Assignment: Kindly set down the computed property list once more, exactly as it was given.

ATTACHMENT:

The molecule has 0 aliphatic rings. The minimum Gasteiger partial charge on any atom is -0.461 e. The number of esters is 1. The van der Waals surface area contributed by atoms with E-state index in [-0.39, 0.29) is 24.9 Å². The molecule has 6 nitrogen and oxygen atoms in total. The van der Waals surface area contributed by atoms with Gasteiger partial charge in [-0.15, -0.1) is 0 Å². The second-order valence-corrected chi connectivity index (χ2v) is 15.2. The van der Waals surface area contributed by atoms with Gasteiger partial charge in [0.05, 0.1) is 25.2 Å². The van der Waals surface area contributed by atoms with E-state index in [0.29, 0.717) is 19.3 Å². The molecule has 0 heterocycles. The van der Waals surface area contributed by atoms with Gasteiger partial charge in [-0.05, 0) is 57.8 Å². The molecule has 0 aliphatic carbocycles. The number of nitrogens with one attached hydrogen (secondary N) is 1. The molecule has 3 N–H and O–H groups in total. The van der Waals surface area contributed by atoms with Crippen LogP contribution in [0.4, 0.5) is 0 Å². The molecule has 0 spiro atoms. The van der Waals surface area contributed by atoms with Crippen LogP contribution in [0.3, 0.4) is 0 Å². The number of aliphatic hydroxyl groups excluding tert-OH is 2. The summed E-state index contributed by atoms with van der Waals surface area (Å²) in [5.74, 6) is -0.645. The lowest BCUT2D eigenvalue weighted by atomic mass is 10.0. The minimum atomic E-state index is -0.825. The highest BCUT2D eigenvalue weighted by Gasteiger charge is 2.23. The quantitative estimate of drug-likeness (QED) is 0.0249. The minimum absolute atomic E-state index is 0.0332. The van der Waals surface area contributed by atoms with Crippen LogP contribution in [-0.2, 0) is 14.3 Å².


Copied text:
The molecule has 0 aliphatic rings. The minimum Gasteiger partial charge on any atom is -0.461 e. The number of esters is 1. The van der Waals surface area contributed by atoms with E-state index in [-0.39, 0.29) is 24.9 Å². The molecule has 6 nitrogen and oxygen atoms in total. The van der Waals surface area contributed by atoms with Gasteiger partial charge in [-0.15, -0.1) is 0 Å². The second-order valence-corrected chi connectivity index (χ2v) is 15.2. The van der Waals surface area contributed by atoms with Gasteiger partial charge in [0.05, 0.1) is 25.2 Å². The van der Waals surface area contributed by atoms with E-state index in [0.29, 0.717) is 19.3 Å². The molecule has 0 heterocycles. The van der Waals surface area contributed by atoms with Gasteiger partial charge in [-0.05, 0) is 57.8 Å². The molecule has 0 aliphatic carbocycles. The number of nitrogens with one attached hydrogen (secondary N) is 1. The molecule has 3 N–H and O–H groups in total. The van der Waals surface area contributed by atoms with Crippen LogP contribution in [0.4, 0.5) is 0 Å². The molecule has 0 spiro atoms. The van der Waals surface area contributed by atoms with Crippen LogP contribution in [0.3, 0.4) is 0 Å². The number of aliphatic hydroxyl groups excluding tert-OH is 2. The summed E-state index contributed by atoms with van der Waals surface area (Å²) in [5.74, 6) is -0.645. The lowest BCUT2D eigenvalue weighted by atomic mass is 10.0. The minimum atomic E-state index is -0.825. The highest BCUT2D eigenvalue weighted by Gasteiger charge is 2.23. The quantitative estimate of drug-likeness (QED) is 0.0249. The minimum absolute atomic E-state index is 0.0332. The van der Waals surface area contributed by atoms with Crippen LogP contribution in [-0.2, 0) is 14.3 Å².